FASHION The safety pin has long ceased to be a functional piece of twisted metal
Many know the story of ‘THAT DRESS”. That dress which, almost two decades ago — 1994, to be exact — turned one Liz Hurley into more than a Hugh Grant hanger-on for the Four Weddings and a Funeral premiere. That barely-there black dress with gold safety pins running down the sides, the wearing of which many (unfortunately for Miss Hurley) cite as her biggest achievement. Apparently, she wore the dress — designed by none other than Gianni Versace — because, being poor, there was nothing else for her to get into. The safety pin was now safely pinned to stardom. Today, it’s considered among the most influential dresses in fashion history. (Last year, Lady Gaga paid the house of Versace a tribute by wearing a similar dress when meeting Donatella Versace.)
Closer home, in India safety pins have been in use for decades to hold together the sari’s runaway pleats. They serve other purposes elsewhere. According to ‘The Museum of Everyday Life’, in Ukraine safety pins pinned inside children’s clothing are supposed to ward off evil spirits.
The tiny piece of twisted metal, credited to American mechanic Walter Hunt, was essentially a functional item that was never really meant to be flaunted. Over the years, other connotations kept being added to it. Most importantly, appropriation by the Punk subculture of the mid-1970s meant that the safety pin, along with razor blades, became a form of personal embellishment. In “Punk: Guide to an American Subculture” there is mention of how a magazine in Los Angeles, in a ‘How to Look Punk’ guide, instructs “Cut up T-shirt, then lace or pin it back together”. There are other tips, all involving safety pins on different items of clothing that want them but don’t need them. Ever since, the safety pin has remained a clever, convenient element of DIY wear.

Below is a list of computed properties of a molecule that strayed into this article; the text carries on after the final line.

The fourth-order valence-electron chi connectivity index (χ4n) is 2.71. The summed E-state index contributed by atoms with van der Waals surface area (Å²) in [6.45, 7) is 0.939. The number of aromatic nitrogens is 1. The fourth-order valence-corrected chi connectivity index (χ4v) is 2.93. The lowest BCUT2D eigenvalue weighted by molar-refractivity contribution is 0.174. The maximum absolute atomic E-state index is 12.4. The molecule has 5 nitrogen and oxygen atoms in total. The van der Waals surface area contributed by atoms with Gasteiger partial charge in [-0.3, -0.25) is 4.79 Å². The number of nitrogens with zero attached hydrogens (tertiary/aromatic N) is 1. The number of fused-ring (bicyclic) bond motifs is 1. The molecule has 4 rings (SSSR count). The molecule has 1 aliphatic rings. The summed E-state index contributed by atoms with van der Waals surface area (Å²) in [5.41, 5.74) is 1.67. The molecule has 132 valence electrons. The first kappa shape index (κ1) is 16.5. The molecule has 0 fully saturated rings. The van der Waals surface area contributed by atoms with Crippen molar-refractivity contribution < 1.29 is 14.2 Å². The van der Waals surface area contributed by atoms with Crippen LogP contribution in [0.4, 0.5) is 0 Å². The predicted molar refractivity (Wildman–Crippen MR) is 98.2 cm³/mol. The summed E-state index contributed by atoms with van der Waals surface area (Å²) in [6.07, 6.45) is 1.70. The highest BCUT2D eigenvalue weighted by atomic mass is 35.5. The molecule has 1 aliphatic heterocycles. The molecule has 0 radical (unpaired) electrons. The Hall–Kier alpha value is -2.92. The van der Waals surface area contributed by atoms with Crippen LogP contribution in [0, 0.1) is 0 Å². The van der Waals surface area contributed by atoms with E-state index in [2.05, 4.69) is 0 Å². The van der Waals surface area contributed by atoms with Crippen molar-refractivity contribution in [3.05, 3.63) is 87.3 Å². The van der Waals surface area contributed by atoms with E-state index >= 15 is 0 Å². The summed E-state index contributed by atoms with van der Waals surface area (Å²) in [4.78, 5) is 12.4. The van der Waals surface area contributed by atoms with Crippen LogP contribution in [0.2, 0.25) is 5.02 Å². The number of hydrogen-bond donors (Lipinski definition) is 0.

New York-based jewellery designer Tom Binns, who draws his design aesthetic from the “anti-art” Dada movement of 20th Century Europe, and whose fans include the likes of Michelle Obama, has been known to extensively use safety pins in his pieces. The recently unveiled six-piece collaboration with Charlotte Olympia, too, features safety pins on the latter’s platform pumps and Perspex clutches.
The brilliant Solange Azagury-Partridge’s safety pin earrings are one of her more popular designs.
With the Metropolitan Museum of Art in New York deciding to pay tribute to punk in its highly anticipated annual exhibition this year, titled “Punk: Chaos to Couture”, the safety pin might make many more special appearances.
Credited to American mechanic Walter Hunt, it was essentially a functional item that was never really meant to be flaunted